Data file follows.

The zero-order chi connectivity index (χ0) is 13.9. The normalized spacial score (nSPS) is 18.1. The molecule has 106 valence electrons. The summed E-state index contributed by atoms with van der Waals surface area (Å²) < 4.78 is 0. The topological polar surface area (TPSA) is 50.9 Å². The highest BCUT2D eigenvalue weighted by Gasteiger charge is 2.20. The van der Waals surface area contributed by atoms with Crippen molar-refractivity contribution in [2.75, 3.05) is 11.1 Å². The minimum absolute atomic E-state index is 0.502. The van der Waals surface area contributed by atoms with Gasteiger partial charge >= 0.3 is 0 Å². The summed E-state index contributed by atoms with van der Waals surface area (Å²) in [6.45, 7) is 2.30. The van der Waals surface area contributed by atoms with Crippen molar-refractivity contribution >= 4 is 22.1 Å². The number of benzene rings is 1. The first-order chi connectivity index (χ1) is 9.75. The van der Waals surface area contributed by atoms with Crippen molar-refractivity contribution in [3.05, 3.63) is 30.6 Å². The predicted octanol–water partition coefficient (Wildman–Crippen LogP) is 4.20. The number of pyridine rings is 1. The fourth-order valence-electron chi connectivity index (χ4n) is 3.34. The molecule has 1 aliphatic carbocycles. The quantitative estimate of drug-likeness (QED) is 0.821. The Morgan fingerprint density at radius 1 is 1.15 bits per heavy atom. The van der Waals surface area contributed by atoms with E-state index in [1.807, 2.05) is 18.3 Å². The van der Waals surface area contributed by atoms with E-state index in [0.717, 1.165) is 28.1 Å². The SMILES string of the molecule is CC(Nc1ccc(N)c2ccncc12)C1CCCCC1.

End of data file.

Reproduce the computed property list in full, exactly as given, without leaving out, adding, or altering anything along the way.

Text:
The zero-order chi connectivity index (χ0) is 13.9. The normalized spacial score (nSPS) is 18.1. The molecule has 106 valence electrons. The summed E-state index contributed by atoms with van der Waals surface area (Å²) < 4.78 is 0. The topological polar surface area (TPSA) is 50.9 Å². The highest BCUT2D eigenvalue weighted by Gasteiger charge is 2.20. The van der Waals surface area contributed by atoms with Crippen molar-refractivity contribution in [2.75, 3.05) is 11.1 Å². The minimum absolute atomic E-state index is 0.502. The van der Waals surface area contributed by atoms with Gasteiger partial charge >= 0.3 is 0 Å². The summed E-state index contributed by atoms with van der Waals surface area (Å²) in [6.45, 7) is 2.30. The van der Waals surface area contributed by atoms with Crippen molar-refractivity contribution >= 4 is 22.1 Å². The number of benzene rings is 1. The first-order chi connectivity index (χ1) is 9.75. The van der Waals surface area contributed by atoms with Crippen molar-refractivity contribution in [3.05, 3.63) is 30.6 Å². The predicted octanol–water partition coefficient (Wildman–Crippen LogP) is 4.20. The number of pyridine rings is 1. The fourth-order valence-electron chi connectivity index (χ4n) is 3.34. The molecule has 1 aliphatic carbocycles. The quantitative estimate of drug-likeness (QED) is 0.821. The Morgan fingerprint density at radius 1 is 1.15 bits per heavy atom. The van der Waals surface area contributed by atoms with E-state index in [1.807, 2.05) is 18.3 Å². The van der Waals surface area contributed by atoms with E-state index in [0.717, 1.165) is 28.1 Å². The SMILES string of the molecule is CC(Nc1ccc(N)c2ccncc12)C1CCCCC1.